0 Members and 2 Guests are viewing this topic.
the Stardust sample-return capsule was the fastest man-made object to reenter Earth's atmosphere (~12.4 km/sec / ~28,000 mph relative velocity at 135 km altitude)
This is not a bullet, but the "Stardust" capsule is the fastest man-made object to pass through (thin) air. Quotethe Stardust sample-return capsule was the fastest man-made object to reenter Earth's atmosphere (~12.4 km/sec / ~28,000 mph relative velocity at 135 km altitude)...sorry, you cannot view external links. To see them, please
REGISTER or LOGIN
Ballistics eh?is not the (Have to try and remember the caliber of the said quickest bullet) something like 4.5 mil from a 28OT6? @4000 fps somewhere in that range, must be a web site or so giving such info.
As has been described, high muzzle velocity carries severe penalties in size, weight, recoil, muzzle blast, barrel wear and cost. As a result, it has lost much of its original glamour and is now sought only if necessary to achieve a specific aim. In the civilian hunting field, this has restricted its use to circumstances in which accurate shooting at very long range, or against very small targets, is involved, The military are interested for different reasons; to reduce the time of flight (and thereby increase accuracy against moving targets), to extend maximum artillery range, and to improve armour penetration.It is probable that conventional chemistry has pushed muzzle velocities about as far as they can go; the rate of expansion of propellant gasses places a practical ceiling on muzzle velocity of around 6,000 fps. The military are now examining other technologies such as electromagnetic rail guns, which have on test fired 300 gm projectiles at over 13,000 fps, with projectiles of a few grams being accelerated to over 30,000 fps. At the moment, the massive power supplies needed to achieve these results preclude any practical application, but there can be little doubt as to where the future lies.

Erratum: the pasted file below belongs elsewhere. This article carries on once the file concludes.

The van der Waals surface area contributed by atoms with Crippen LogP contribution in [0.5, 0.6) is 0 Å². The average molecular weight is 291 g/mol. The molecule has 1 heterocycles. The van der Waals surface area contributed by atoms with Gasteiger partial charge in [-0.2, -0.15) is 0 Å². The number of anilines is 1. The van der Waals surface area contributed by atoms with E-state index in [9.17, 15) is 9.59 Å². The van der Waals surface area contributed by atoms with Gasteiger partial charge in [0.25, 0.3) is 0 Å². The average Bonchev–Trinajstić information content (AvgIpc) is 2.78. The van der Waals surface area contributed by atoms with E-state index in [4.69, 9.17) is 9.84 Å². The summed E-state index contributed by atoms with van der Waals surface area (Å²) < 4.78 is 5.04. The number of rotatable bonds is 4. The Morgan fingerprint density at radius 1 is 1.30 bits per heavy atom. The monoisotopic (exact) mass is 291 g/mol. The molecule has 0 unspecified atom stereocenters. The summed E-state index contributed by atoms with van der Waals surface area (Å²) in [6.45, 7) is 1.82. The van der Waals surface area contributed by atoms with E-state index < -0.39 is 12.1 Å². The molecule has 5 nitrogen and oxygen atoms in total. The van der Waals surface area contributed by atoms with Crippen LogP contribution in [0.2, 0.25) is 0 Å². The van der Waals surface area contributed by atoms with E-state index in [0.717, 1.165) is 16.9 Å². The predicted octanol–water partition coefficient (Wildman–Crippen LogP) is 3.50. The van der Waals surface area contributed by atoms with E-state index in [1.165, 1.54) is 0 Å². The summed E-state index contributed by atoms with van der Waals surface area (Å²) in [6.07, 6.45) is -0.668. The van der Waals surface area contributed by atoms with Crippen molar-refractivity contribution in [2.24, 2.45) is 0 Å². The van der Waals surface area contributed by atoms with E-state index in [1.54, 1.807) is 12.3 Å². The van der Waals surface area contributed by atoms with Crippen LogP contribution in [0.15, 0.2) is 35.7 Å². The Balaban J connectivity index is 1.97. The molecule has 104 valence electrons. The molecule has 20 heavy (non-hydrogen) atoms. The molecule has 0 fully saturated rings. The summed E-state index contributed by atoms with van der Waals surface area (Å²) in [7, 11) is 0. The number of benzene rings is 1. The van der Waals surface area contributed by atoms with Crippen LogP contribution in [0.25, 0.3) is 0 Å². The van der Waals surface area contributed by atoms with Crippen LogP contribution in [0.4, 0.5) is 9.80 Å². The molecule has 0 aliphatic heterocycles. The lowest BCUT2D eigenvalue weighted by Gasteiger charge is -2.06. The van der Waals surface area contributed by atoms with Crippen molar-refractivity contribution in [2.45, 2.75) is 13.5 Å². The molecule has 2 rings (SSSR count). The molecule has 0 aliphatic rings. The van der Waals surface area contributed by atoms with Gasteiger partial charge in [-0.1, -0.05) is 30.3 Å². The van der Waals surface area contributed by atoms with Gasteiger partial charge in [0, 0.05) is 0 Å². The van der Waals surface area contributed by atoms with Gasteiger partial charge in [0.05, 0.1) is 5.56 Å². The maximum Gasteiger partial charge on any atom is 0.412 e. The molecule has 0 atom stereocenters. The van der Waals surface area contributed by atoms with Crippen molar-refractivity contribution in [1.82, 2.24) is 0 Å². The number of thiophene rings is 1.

In the video game, Crysis, there is a gun that uses electromagnetic waves to launch bullets and Mach 2. Could we do that? And why use "Mach" as the word for "speed of light"? Is it Latin or something?